CONCLUSION: John Connolly delivers and does so with panache, the next Charlie Parker book will be a while from now as John refreshes his literary muscles by writing about other stories that fascinate him. With that in mind, this volume is a perfect stopping point for series readers until we come back to this spectrally fraught Maine and the eternally tormented Charlie Parker.
These Charlie Parker series books are just so consistently good! I can count on enjoying myself every single time I pick one up, and this time is no exception. As a matter of fact, this one ranks at the top of my list of favorites in the series so far even. The characters, and their interactions continue to be the highlight, and I’m absolutely loving where the storyline has evolved. It’s left me very excited to pick up book 12. 5/5 stars for me!
John Connolly es un maestro a la hora de mezclar la novela negra con lo sobrenatural, y con cada nuevo libro de la serie del detective Charlie Parker, aumenta su mitología y se vuelve más apasionante.
En ‘La ira de los ángeles’, Parker sigue su guerra particular contra las fuerzas de la oscuridad. Marielle Vetters y Ernie Scollay, requieren de los servicios de Parker para localizar un avión perdido en los bosques de Maine, que contenía unas bolsas de dinero y algo todavía más valioso, una lista de nombres de ciertas personas condenadas. Esta primera parte es memorable, y se nota el buen hacer de Connolly para intercalar historias en el presente y en el pasado. El descubrimiento de dicha lista, pondrá en alerta a las diferentes partes, incluido un viejo conocido de Parker, el Coleccionista. Pero antes hay que hacerse con ella, y eso no va a ser nada fácil, ya que los bosques ocultan su propia leyenda.
‘La ira de los ángeles’ mezcla sabiamente el thriller, lo sobrenatural y la novela negra, en un libro realmente entretenido y bien escrito. John Connolly es muy, muy bueno, y nunca defrauda.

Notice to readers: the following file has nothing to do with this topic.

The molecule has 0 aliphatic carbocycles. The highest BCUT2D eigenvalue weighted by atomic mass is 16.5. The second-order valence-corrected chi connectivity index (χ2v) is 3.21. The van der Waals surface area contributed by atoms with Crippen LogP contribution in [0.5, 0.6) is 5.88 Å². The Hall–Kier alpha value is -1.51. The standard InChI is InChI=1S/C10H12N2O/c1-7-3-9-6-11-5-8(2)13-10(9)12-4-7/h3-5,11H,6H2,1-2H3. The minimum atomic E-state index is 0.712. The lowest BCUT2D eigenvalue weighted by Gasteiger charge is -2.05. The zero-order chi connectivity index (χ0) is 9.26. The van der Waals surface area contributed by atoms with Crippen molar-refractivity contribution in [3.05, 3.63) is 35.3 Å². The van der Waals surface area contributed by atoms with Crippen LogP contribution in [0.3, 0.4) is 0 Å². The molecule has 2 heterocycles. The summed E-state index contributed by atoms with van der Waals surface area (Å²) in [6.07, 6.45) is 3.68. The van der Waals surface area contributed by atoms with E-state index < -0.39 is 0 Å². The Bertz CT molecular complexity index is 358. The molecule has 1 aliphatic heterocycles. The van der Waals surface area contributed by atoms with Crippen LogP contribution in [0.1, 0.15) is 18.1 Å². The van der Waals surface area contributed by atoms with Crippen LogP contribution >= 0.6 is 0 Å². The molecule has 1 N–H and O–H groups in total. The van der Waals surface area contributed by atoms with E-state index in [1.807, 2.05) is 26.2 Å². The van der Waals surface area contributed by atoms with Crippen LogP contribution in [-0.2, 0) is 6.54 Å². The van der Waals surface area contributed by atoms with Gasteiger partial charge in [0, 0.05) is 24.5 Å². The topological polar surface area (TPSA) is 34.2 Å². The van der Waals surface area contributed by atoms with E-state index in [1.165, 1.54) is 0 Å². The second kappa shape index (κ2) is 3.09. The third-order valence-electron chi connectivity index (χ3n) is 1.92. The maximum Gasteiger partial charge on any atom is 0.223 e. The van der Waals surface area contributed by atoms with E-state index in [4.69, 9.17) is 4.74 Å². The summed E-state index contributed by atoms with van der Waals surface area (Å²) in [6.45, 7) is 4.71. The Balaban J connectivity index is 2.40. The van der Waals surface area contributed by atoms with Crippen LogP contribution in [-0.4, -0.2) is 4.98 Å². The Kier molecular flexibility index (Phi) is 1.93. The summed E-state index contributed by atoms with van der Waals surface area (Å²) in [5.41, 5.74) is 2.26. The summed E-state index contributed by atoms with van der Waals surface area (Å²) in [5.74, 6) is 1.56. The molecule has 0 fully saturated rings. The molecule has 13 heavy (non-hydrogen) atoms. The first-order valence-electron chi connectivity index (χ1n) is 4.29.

4 stars out of 5 Audiobook - 15 hours 25 minutes - Narrator: Jeff Harding Reading a second time
Another great listen/read from John Connolly. Mixing adventure with mystery and a touch of fantasy, Connolly weaves a pretty violent story that once more exposes Charlie Parker's ability to adapt to life with the evil characters that inhabit his world.
I remember my first attempt to read this novel, I gave up about half-way through and shelved it as a DNF. This surprised me at the time, so I also added it to my 'try-again' shelf because I was pretty certain that, as a devoted Charlie Parker fan, either I hadn't tried hard enough or I had given up too early. I am glad that I trusted my usual feelings for the main protagonist, whose exploits I enjoy and for the author, whom I admire greatly.
My only criticism is that the plot/story line took a little too long to tell. 15 hours+ is a long novel in audio form and while I have nothing to criticise about the actual writing, I think this could have been edited by the equivalent of at least two hours to the reader/listener's advantage. However, the excellent narration by Jeff Harding saved the day. Harding is one of only a few narrators, in my opinion, who can maintain a variety of accents and vocal characterisations from beginning to end of an audiobook reading. The difference between the renditions of a Jack Reacher story by the aging Dick Hill and Jeff Harding is truly chalk and cheese.
The Wrath of Angels is the 11th in the Charlie Parker series and I have to say it just keeps getting better, while the previous novel The Burning Soul felt like the foot had come off the accelerator fractionally, well I gave it 4.5 stars so it was minuscule but TWOA puts the foot right down to the metal again.
I won’t give much in the way of plot details, just to say that this contains everything I love most about the series and it actually felt like the Charlie Parker story arc advanced somewhat with some key details coming to light and the death of a character in Charlie’s inner circle.